Thomas Seget

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Thomas Seget (Seton?, 1569 – Amsterdam, 1627) was a Scottish poet who wrote in Latin. [1]

Cockenzie and Port Seton town

Cockenzie and Port Seton is a unified town in East Lothian, Scotland. It is on the coast of the Firth of Forth, four miles east of Musselburgh. The burgh of Cockenzie was created in 1591 by James VI of Scotland. Port Seton harbour was built by George Seton, 11th Lord Seton between 1655 and 1665.

Amsterdam Capital of the Netherlands

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Latin Indo-European language of the Italic family

Latin is a classical language belonging to the Italic branch of the Indo-European languages. The Latin alphabet is derived from the Etruscan and Greek alphabets, and ultimately from the Phoenician alphabet.

Seget is first recorded as a convert from Calvinism to Catholicism, attending the Scots College at Louvain in 1596, but did not stay long. Carrying a letter of recommendation from Justus Lipsius, the Flemish humanist, he travelled to Italy where he met Galileo in 1599. He travelled further through Europe, making the acquaintances among others of Kepler in Prague. [2] He also corresponded with the Polish poet Szymon Szymonowic, and other Polish connections included his stay at the University of Altdorf 1614–1616 at the same time as the Socinian activity there around Samuel Przypkowski. [3] [4]

Calvinism Protestant branch of Christianity

Calvinism is a major branch of Protestantism that follows the theological tradition and forms of Christian practice set down by John Calvin and other Reformation-era theologians.

Justus Lipsius Southern-Netherlandish philologist

Justus Lipsius was a Flemish philologist, philosopher and humanist. Lipsius wrote a series of works designed to revive ancient Stoicism in a form that would be compatible with Christianity. The most famous of these is De Constantia. His form of Stoicism influenced a number of contemporary thinkers, creating the intellectual movement of Neostoicism. He taught at the universities in Jena, Leiden and Leuven.

Prague Capital city in Czech Republic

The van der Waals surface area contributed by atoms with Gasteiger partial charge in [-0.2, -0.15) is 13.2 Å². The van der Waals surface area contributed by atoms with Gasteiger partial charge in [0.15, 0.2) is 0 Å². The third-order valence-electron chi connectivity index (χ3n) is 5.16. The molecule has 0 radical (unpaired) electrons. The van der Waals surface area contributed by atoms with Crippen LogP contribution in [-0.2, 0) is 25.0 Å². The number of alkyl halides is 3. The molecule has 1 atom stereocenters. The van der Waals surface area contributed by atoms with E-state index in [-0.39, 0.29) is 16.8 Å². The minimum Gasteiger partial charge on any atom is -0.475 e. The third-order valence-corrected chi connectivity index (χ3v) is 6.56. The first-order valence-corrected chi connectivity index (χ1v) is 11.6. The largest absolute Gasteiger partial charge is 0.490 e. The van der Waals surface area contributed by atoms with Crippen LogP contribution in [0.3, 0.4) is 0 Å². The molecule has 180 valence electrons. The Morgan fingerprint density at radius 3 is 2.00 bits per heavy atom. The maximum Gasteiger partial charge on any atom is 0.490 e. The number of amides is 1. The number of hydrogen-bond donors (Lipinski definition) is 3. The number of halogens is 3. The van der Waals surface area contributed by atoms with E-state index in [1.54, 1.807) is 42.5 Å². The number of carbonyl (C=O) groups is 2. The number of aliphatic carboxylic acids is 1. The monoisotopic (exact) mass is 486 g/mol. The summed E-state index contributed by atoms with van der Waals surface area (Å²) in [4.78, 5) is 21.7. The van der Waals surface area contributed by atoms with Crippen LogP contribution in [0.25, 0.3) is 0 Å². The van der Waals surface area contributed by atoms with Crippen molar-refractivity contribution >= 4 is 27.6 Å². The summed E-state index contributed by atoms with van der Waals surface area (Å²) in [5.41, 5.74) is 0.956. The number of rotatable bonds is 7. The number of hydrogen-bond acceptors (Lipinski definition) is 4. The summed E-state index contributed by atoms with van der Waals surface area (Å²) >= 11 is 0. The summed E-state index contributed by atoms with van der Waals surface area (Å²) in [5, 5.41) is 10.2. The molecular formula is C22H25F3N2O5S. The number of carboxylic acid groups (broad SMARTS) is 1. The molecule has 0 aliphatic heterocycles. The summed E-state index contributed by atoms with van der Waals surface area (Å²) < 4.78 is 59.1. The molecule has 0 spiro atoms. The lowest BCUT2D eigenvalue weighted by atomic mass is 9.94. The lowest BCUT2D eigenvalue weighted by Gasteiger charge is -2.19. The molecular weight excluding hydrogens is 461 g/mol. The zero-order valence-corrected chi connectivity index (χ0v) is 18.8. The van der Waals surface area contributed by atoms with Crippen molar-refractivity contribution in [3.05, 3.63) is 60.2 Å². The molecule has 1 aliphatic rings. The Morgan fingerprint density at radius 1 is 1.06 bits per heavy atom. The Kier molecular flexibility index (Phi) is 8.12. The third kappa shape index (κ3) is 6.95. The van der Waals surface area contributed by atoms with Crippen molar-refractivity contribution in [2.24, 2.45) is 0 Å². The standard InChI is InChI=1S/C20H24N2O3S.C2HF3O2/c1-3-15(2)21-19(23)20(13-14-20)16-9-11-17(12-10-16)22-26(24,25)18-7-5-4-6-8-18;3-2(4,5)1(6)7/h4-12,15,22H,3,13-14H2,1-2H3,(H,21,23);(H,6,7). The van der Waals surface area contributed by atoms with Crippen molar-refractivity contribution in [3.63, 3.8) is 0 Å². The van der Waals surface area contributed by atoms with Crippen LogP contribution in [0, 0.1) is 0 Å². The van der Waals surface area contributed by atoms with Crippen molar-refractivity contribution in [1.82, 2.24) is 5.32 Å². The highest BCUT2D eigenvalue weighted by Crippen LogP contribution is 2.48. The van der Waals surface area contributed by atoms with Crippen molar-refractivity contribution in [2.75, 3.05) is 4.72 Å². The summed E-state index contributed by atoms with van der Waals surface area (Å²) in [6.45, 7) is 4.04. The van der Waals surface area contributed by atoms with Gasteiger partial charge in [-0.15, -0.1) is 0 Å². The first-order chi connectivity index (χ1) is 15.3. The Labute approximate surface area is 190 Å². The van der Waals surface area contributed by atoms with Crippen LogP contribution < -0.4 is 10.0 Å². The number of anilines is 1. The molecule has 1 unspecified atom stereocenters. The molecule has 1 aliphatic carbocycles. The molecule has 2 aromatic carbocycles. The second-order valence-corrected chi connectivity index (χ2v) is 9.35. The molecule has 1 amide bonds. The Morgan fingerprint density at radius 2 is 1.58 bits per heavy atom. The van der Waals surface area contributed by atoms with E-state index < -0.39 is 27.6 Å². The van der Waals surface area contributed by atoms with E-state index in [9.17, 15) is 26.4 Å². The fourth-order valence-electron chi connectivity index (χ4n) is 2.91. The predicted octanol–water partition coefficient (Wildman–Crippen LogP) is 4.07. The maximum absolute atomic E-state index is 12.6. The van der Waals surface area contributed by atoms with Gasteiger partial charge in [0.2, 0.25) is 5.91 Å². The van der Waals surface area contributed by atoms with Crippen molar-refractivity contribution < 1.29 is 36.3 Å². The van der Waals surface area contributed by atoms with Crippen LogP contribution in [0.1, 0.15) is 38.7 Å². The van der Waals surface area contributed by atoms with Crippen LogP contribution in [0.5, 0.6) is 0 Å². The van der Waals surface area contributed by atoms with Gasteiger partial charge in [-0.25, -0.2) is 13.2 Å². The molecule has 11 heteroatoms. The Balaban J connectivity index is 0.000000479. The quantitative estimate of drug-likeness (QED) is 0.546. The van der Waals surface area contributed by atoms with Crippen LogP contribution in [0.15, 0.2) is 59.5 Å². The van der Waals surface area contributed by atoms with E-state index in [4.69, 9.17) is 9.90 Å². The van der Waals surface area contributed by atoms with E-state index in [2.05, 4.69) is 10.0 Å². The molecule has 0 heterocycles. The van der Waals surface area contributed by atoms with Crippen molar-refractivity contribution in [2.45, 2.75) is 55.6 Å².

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His album amicorum, held at the Vatican Library, contains inscriptions by several distinguished literary men and scientists: among them, Justus Lipsius, Abraham Ortelius, Gian Vincenzo Pinelli, Erycius Puteanus, Nicolas-Claude Fabri de Peiresc, Paolo Sarpi and, most notably, Galileo. [5]

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Gian Vincenzo Pinelli Italian Renaissance humanist

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James VI and I was King of Scotland as James VI from 24 July 1567 and King of England and Ireland as James I from the union of the Scottish and English crowns on 24 March 1603 until his death in 1625. The kingdoms of Scotland and England were individual sovereign states, with their own parliaments, judiciaries, and laws, though both were ruled by James in personal union.

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References

  1. Alasdair A. MacDonald, Michael Lynch, Ian Borthwick Cowan The Renaissance in Scotland: studies in literature, religion, history, and
  2. Edward Rosen Thomas Seget of Seton (1569 or 1570–1627) Edinburgh University Press, 1949.
  3. Otakar Odlozilik, "Thomas Seget: A Scottish friend of Szymon Szymonowic", Polish Review , vol. 11, no. 1, 1966.
  4. Magyar Könyvszemle 97. évf. 1981. 3. szám
  5. Gattei, Stefano (2013). "The Wandering Scot: Thomas Seget's album amicorum". Nuncius . 23 (2): 345–463.